CISA tells federal agencies to patch Log4Shell before Christmas
The US Cybersecurity and Infrastructure Security Agency has told federal civilian agencies to patch systems affected by the Log4Shell vulnerability by Christmas Eve.
According to this catalog, federal agencies have ten days at their disposal to test which of their internal apps and servers utilize the Log4j Java library, check if systems are vulnerable to the Log4Shell exploit, and patch affected servers.
All of this must be done by December 24, according to a timeline provided in the catalog.
In addition, CISA has also launched yesterday a dedicated web page providing guidance to the US public and private sector regarding the Log4Shell vulnerability.
CISA plans to list all software vendors that have products vulnerable to the Log4Shell vulnerability on this page; in order to provide a central place where companies can get Log4Shell patching information. Patches for the Log4j library itself have been available since last week, but software vendors must also incorporate these patches into their own software as well.
At the time of writing, this page is currently empty, as the CISA staff is still gathering information via a GitHub project.
Luckily, security researcher Royce Williams has already compiled a list of what is and what is not vulnerable to Log4Shell, a list available here and containing information on more than 300 vendors. Another one is the list managed by the Dutch National Cyber Security Center.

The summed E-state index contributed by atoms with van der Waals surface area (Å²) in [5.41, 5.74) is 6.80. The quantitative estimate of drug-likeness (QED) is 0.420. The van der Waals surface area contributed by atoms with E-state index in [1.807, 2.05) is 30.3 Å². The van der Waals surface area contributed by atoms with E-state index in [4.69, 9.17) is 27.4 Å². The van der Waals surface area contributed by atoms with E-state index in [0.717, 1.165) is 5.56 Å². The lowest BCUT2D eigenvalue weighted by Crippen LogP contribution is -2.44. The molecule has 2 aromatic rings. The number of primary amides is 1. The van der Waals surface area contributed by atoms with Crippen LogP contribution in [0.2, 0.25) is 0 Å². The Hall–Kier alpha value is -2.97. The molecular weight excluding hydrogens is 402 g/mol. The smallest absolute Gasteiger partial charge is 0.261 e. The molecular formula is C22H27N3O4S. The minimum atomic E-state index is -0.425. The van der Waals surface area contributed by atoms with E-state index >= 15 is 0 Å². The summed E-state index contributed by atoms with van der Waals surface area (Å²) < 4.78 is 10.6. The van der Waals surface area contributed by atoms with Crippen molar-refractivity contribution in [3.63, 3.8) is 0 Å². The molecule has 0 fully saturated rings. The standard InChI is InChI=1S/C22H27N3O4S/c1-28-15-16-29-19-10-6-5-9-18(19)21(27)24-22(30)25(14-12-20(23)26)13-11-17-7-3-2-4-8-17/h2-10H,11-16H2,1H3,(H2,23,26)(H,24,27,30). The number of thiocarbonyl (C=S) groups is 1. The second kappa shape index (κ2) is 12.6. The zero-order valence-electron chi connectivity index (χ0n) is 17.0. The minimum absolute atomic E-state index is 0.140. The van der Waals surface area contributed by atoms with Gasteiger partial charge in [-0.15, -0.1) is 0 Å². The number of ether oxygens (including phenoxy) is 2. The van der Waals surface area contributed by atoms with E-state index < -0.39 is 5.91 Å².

The Log4Shell vulnerability was disclosed last Thursday. It is a bug in Log4j, a Java library that provides log creation and management capabilities for many Java desktop apps and server software.
Despite being a recent vulnerability, it is already considered one of the worst security flaws ever discovered, primarily due to its near-ubiquitous use among enterprise software makers, its simple and easy-to-use exploit, and the ability to hijack systems remotely.
Days after being disclosed, the vulnerability has been massively abused, has been incorporated into the arsenals of at least ten different malware botnets/operations, and is primed for abuse by cyber-espionage and ransomware groups.
Another aspect to consider is that both Cisco and Cloudflare said they first saw signs of Log4Shell exploitation two weeks before the flaw was made public, meaning security teams need to broaden their incident response investigations and check for signs of possible exploitation against their networks to the start of the month, not just last week. More exactly, the first attacks were seen on December 1, this year.